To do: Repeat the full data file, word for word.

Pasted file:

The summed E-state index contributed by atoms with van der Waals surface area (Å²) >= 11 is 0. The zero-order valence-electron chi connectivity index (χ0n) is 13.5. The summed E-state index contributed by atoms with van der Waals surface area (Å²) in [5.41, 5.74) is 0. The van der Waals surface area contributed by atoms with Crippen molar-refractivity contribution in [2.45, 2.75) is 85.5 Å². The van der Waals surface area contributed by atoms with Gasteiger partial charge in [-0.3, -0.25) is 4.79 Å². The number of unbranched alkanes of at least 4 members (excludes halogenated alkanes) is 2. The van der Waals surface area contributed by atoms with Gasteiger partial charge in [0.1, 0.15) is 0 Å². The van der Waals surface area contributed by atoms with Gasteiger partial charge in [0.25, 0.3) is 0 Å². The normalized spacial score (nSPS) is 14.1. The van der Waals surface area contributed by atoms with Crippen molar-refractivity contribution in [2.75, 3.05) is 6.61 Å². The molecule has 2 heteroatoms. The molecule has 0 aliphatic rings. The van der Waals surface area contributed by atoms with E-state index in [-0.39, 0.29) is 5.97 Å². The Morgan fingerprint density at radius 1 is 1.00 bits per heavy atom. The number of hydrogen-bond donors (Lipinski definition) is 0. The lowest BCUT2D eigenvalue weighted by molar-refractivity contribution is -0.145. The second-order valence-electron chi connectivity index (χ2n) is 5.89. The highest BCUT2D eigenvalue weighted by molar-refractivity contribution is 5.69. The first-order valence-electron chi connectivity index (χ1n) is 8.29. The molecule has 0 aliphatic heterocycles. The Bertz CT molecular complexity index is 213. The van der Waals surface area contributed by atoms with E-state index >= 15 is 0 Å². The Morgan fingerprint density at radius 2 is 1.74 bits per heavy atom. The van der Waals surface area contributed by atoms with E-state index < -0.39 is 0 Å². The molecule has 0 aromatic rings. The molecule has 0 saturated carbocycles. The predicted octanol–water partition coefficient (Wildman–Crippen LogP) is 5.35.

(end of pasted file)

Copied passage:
The summed E-state index contributed by atoms with van der Waals surface area (Å²) >= 11 is 0. The zero-order valence-electron chi connectivity index (χ0n) is 13.5. The summed E-state index contributed by atoms with van der Waals surface area (Å²) in [5.41, 5.74) is 0. The van der Waals surface area contributed by atoms with Crippen molar-refractivity contribution in [2.45, 2.75) is 85.5 Å². The van der Waals surface area contributed by atoms with Gasteiger partial charge in [-0.3, -0.25) is 4.79 Å². The number of unbranched alkanes of at least 4 members (excludes halogenated alkanes) is 2. The van der Waals surface area contributed by atoms with Gasteiger partial charge in [0.1, 0.15) is 0 Å². The van der Waals surface area contributed by atoms with Gasteiger partial charge in [0.25, 0.3) is 0 Å². The normalized spacial score (nSPS) is 14.1. The van der Waals surface area contributed by atoms with Crippen molar-refractivity contribution in [2.75, 3.05) is 6.61 Å². The molecule has 2 heteroatoms. The molecule has 0 aliphatic rings. The van der Waals surface area contributed by atoms with E-state index in [-0.39, 0.29) is 5.97 Å². The Morgan fingerprint density at radius 1 is 1.00 bits per heavy atom. The number of hydrogen-bond donors (Lipinski definition) is 0. The lowest BCUT2D eigenvalue weighted by molar-refractivity contribution is -0.145. The second-order valence-electron chi connectivity index (χ2n) is 5.89. The highest BCUT2D eigenvalue weighted by molar-refractivity contribution is 5.69. The first-order valence-electron chi connectivity index (χ1n) is 8.29. The molecule has 0 aliphatic heterocycles. The Bertz CT molecular complexity index is 213. The van der Waals surface area contributed by atoms with E-state index >= 15 is 0 Å². The Morgan fingerprint density at radius 2 is 1.74 bits per heavy atom. The van der Waals surface area contributed by atoms with E-state index < -0.39 is 0 Å². The molecule has 0 aromatic rings. The molecule has 0 saturated carbocycles. The predicted octanol–water partition coefficient (Wildman–Crippen LogP) is 5.35.